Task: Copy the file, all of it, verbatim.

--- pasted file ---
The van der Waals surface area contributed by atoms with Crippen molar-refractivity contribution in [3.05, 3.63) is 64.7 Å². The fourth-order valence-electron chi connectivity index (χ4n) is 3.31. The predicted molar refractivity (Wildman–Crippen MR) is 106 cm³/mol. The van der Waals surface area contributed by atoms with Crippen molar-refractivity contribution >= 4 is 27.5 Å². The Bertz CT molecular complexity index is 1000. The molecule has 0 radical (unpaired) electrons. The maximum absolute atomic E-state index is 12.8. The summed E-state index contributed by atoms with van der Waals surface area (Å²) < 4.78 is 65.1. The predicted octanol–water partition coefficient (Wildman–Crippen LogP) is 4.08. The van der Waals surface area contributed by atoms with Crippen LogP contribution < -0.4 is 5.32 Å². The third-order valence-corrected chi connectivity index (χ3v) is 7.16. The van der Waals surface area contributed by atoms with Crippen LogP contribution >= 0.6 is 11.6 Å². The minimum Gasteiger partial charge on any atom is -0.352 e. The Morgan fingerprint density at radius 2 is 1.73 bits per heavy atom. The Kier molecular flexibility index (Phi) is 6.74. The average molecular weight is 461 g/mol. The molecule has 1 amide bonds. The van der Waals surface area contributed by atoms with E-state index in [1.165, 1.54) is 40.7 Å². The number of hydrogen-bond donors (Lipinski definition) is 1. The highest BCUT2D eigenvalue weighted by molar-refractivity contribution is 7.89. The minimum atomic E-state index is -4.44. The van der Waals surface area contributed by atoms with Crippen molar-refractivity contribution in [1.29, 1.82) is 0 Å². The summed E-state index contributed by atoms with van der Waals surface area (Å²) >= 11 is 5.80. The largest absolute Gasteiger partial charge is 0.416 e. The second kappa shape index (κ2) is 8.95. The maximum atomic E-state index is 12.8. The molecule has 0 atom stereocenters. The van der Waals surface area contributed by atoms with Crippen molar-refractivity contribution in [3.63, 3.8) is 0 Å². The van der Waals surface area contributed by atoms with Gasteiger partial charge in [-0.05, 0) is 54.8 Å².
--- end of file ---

The van der Waals surface area contributed by atoms with Crippen molar-refractivity contribution in [3.05, 3.63) is 64.7 Å². The fourth-order valence-electron chi connectivity index (χ4n) is 3.31. The predicted molar refractivity (Wildman–Crippen MR) is 106 cm³/mol. The van der Waals surface area contributed by atoms with Crippen molar-refractivity contribution >= 4 is 27.5 Å². The Bertz CT molecular complexity index is 1000. The molecule has 0 radical (unpaired) electrons. The maximum absolute atomic E-state index is 12.8. The summed E-state index contributed by atoms with van der Waals surface area (Å²) < 4.78 is 65.1. The predicted octanol–water partition coefficient (Wildman–Crippen LogP) is 4.08. The van der Waals surface area contributed by atoms with Crippen LogP contribution < -0.4 is 5.32 Å². The third-order valence-corrected chi connectivity index (χ3v) is 7.16. The van der Waals surface area contributed by atoms with Crippen LogP contribution >= 0.6 is 11.6 Å². The minimum Gasteiger partial charge on any atom is -0.352 e. The Morgan fingerprint density at radius 2 is 1.73 bits per heavy atom. The Kier molecular flexibility index (Phi) is 6.74. The average molecular weight is 461 g/mol. The molecule has 1 amide bonds. The van der Waals surface area contributed by atoms with E-state index in [1.165, 1.54) is 40.7 Å². The number of hydrogen-bond donors (Lipinski definition) is 1. The highest BCUT2D eigenvalue weighted by molar-refractivity contribution is 7.89. The minimum atomic E-state index is -4.44. The van der Waals surface area contributed by atoms with Crippen molar-refractivity contribution in [1.29, 1.82) is 0 Å². The summed E-state index contributed by atoms with van der Waals surface area (Å²) >= 11 is 5.80. The largest absolute Gasteiger partial charge is 0.416 e. The second kappa shape index (κ2) is 8.95. The maximum atomic E-state index is 12.8. The molecule has 0 atom stereocenters. The van der Waals surface area contributed by atoms with Crippen molar-refractivity contribution in [3.63, 3.8) is 0 Å². The van der Waals surface area contributed by atoms with Gasteiger partial charge in [-0.05, 0) is 54.8 Å².